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The Biomechanical Properties of Arterial Elastin With Glucose Effect

[+] Author Affiliations
Yunjie Wang, Katherine Yanhang Zhang

Boston University, Boston, MA

Paper No. SBC2013-14200, pp. V01AT13A005; 2 pages
doi:10.1115/SBC2013-14200
From:
  • ASME 2013 Summer Bioengineering Conference
  • Volume 1A: Abdominal Aortic Aneurysms; Active and Reactive Soft Matter; Atherosclerosis; BioFluid Mechanics; Education; Biotransport Phenomena; Bone, Joint and Spine Mechanics; Brain Injury; Cardiac Mechanics; Cardiovascular Devices, Fluids and Imaging; Cartilage and Disc Mechanics; Cell and Tissue Engineering; Cerebral Aneurysms; Computational Biofluid Dynamics; Device Design, Human Dynamics, and Rehabilitation; Drug Delivery and Disease Treatment; Engineered Cellular Environments
  • Sunriver, Oregon, USA, June 26–29, 2013
  • Conference Sponsors: Bioengineering Division
  • ISBN: 978-0-7918-5560-7
  • Copyright © 2013 by ASME

abstract

Elastin, as one of the major extracellular matrix (ECM) components, is essential to accommodate physiological deformation and provide elastic support for blood vessels. Elastin is a long-lived ECM protein and it can suffer from cumulative effects of exposure to chemical damage, which can greatly compromise its biomechanical properties. The mechanical properties of elastin are related to its microstructure and the chemical environment. Glucose is an important carbohydrate in human body. The effect of glucose on the mechanical properties of blood vessels is especially magnified in diabetic patients [1]. Glucose can directly condense with amino groups of proteins by nonenzymatic glycation, which is one of the main mechanisms of aging [2].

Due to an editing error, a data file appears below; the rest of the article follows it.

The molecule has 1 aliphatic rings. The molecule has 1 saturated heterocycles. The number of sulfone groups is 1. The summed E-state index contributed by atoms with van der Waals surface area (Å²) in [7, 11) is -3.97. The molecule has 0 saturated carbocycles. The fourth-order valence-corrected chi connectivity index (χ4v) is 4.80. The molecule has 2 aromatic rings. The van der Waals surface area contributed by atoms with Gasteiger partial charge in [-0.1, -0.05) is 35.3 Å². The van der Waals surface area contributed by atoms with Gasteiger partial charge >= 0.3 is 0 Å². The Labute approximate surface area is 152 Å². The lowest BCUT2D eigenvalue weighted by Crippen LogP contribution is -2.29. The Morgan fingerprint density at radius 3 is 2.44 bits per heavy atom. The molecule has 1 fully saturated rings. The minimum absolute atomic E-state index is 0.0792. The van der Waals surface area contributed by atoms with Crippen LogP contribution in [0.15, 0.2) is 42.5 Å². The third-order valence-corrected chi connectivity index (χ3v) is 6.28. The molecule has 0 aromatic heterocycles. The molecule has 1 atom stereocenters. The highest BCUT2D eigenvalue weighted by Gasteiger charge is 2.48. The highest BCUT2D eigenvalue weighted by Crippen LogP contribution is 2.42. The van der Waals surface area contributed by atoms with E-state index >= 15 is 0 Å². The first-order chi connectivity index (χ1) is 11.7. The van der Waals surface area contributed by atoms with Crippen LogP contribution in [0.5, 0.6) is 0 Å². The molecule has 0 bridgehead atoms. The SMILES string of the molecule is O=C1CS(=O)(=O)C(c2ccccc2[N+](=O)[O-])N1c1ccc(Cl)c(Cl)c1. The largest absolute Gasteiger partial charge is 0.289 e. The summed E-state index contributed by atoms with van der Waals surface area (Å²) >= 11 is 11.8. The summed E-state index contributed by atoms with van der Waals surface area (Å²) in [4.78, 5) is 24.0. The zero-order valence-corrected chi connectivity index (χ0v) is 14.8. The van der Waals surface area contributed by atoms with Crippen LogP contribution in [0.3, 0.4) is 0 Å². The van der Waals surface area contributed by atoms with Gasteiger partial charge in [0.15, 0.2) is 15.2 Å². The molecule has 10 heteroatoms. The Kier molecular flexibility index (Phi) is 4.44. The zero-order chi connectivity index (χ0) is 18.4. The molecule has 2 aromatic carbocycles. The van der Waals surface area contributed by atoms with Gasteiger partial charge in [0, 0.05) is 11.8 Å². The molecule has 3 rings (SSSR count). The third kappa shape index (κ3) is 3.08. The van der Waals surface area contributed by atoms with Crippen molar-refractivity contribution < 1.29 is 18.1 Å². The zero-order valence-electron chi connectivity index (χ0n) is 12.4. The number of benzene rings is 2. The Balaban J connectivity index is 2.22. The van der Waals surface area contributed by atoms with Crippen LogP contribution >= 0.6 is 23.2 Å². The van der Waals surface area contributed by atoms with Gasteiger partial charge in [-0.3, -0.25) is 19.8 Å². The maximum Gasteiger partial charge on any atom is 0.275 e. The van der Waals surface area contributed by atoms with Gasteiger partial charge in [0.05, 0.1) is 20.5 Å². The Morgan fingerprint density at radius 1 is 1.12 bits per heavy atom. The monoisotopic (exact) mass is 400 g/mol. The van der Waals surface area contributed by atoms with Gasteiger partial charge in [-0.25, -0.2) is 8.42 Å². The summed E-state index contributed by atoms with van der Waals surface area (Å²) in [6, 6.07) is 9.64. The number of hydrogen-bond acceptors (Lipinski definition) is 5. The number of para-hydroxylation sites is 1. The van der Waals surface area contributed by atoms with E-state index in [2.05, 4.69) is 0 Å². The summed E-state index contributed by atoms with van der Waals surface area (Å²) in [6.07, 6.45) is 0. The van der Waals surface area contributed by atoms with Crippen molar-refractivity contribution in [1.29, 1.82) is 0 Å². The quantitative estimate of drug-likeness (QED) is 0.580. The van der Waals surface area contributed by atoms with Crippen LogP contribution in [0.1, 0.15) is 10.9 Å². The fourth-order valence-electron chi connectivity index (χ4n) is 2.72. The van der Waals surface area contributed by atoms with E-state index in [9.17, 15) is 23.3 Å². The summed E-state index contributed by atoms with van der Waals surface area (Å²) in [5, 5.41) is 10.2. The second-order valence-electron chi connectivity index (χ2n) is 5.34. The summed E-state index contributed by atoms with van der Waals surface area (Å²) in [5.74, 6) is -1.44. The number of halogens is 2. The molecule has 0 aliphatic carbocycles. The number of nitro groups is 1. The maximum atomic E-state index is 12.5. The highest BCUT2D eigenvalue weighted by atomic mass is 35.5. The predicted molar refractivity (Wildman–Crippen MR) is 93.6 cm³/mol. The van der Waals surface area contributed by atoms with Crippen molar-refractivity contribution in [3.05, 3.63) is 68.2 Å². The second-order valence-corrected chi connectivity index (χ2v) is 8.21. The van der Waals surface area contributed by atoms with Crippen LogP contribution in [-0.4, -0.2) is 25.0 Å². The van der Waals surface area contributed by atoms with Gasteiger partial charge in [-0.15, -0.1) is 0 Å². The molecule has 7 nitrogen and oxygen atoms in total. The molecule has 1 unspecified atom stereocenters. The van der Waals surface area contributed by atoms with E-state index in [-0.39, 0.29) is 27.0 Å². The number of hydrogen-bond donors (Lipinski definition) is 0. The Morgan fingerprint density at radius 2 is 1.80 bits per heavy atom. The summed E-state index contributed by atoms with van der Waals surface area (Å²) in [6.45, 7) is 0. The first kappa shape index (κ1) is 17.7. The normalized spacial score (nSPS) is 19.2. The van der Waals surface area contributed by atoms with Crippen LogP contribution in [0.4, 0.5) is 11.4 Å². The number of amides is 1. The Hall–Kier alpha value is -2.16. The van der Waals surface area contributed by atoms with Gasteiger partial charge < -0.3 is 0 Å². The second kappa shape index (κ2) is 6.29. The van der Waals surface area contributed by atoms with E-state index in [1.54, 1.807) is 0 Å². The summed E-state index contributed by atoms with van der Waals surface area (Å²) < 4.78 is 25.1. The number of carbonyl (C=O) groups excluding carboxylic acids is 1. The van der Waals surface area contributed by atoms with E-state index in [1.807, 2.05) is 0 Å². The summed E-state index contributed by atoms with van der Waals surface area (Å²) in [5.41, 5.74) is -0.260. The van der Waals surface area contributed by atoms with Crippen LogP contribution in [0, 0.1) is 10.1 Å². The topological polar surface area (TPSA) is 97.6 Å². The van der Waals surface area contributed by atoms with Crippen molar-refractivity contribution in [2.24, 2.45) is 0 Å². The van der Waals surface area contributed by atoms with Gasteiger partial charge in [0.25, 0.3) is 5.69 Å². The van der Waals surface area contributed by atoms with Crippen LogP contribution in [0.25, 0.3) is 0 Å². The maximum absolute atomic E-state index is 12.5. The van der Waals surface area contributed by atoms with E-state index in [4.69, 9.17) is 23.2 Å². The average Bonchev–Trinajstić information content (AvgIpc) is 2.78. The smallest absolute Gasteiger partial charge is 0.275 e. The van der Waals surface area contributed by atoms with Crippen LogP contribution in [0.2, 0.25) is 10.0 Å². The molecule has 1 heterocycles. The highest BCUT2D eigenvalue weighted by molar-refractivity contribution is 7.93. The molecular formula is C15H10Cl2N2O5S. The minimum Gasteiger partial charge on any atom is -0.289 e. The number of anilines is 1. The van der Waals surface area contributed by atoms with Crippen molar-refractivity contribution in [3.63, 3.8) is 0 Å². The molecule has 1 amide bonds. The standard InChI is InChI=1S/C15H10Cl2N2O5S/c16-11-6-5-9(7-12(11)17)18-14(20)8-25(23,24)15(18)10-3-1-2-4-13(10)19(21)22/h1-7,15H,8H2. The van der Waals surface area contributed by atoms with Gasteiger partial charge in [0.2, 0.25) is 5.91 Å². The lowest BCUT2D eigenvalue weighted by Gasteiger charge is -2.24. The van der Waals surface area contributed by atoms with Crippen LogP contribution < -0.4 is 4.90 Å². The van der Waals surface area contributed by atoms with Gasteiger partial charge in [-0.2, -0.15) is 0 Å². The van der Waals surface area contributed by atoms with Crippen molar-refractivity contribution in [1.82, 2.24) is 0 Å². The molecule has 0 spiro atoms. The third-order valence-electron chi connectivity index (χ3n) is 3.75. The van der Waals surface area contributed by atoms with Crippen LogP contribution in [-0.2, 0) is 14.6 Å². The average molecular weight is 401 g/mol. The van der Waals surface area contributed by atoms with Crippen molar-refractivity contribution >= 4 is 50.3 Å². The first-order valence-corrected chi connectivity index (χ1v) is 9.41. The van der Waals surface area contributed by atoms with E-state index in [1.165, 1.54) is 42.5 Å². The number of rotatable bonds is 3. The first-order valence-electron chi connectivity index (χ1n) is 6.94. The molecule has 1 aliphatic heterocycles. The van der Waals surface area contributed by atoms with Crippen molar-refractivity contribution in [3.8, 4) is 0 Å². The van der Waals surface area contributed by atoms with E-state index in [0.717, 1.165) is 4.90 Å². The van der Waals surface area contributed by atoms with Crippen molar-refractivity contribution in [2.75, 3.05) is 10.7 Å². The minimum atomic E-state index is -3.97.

Copyright © 2013 by ASME
Topics: Biomechanics , Glucose

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